Virgin Australia has surprisingly announced it won’t fly most of its New Zealand routes until 31 October, despite quarantine-free travel from Australia beginning on 19 April.
The airline hinted potential suspensions to the arrangement, already common to the existing one-way bubble, would add too much “complexity”.
It comes after Prime Minister Jacinda Ardern revealed on Tuesday afternoon the bubble could be paused at short notice, under the guidance of what she termed “flyer beware”.
“New Zealand remains a key part of our short-haul international network and we look forward to re-entering the trans-Tasman market later this year,” said Virgin Australia in a statement.
“While the airline remains committed to trans-Tasman flying when the market fully recovers, we are mindful of evolving border requirements which add complexity to our business as we push ahead with plans to grow our core domestic Australia operations.
“For this reason, we have suspended the sale of most New Zealand services until 31 October 2021. A limited schedule for flights to and from Queenstown will remain available for booking from 18 September 2021.
“We are working with Air New Zealand to provide impacted customers with alternative options and will be contacting them directly. In all cases, options to select new travel dates or obtain a refund to the original form of payment are being made available.”
Virgin Australia joined Qantas in suspending most regular international travel in March 2020, at the start of the COVID pandemic.
Former chief executive Paul Scurrah then said he didn’t think the revived airline would fly long haul routes abroad for the next two years.
It comes as PM Ardern warned that passengers travelling to Australia must “plan for the possibility of travel being disrupted” if there is a COVID outbreak.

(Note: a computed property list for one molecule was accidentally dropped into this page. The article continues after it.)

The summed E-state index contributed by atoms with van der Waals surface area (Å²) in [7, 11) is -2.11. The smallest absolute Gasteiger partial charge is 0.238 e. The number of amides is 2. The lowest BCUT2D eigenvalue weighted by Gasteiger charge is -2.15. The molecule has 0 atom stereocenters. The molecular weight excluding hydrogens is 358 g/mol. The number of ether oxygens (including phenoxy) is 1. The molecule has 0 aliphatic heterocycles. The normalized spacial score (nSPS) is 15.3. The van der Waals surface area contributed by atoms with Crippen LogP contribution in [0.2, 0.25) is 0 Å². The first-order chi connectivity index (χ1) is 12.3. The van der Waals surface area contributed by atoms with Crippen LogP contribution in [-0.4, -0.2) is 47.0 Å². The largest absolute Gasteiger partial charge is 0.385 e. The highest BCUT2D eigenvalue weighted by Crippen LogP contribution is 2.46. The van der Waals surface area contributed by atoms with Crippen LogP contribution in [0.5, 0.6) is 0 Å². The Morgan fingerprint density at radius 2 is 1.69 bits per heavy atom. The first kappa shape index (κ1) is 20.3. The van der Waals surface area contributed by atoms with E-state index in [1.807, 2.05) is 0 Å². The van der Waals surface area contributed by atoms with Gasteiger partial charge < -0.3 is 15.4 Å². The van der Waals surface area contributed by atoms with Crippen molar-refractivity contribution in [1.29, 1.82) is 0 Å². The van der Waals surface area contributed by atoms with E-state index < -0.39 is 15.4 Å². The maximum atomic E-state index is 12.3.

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“While we absolutely wish to encourage family and friends to reunite and visitors to come and enjoy the hospitality New Zealand is ready and waiting to offer, those undertaking travel on either side of the ditch will do so under the guidance of flyer beware,” she said.
“For instance, if a case is found that is quite clearly linked to a border worker in a quarantine facility and is well contained, you’ll likely see travel continue in the same way as you could see life continue if that happened here in Australia.
“If, however, a case was found that was not clearly linked to the border, and a state responded by a short lockdown to identify more information, we’d likely pause flights from that state in the same way we would stop travel into and out of a region in New Zealand as if it was going into a full lockdown.
“And if we saw multiple cases of unknown origin, we would likely suspend flights for a set period of time.”
Last month, Australia paved the way for the trans-Tasman bubble by amending its Biosecurity Act, which gives it the legal right to ask all returning residents to quarantine for 14 days.
“Australia is ready for any potential travel bubble with New Zealand,” said Health Minister Greg Hunt. “We’re prepared. We understand New Zealand has to go through its processes, and we’re deeply respectful of those, but we are ready when they are.”
A one-way ‘travel bubble’ first opened in October 2020 allowing Kiwis to enter Australia without quarantine, but not the other way around.
Both countries indicated it would be made reciprocal in the first quarter of 2021, however, the move was postponed due to numerous small outbreaks of COVID in both countries.
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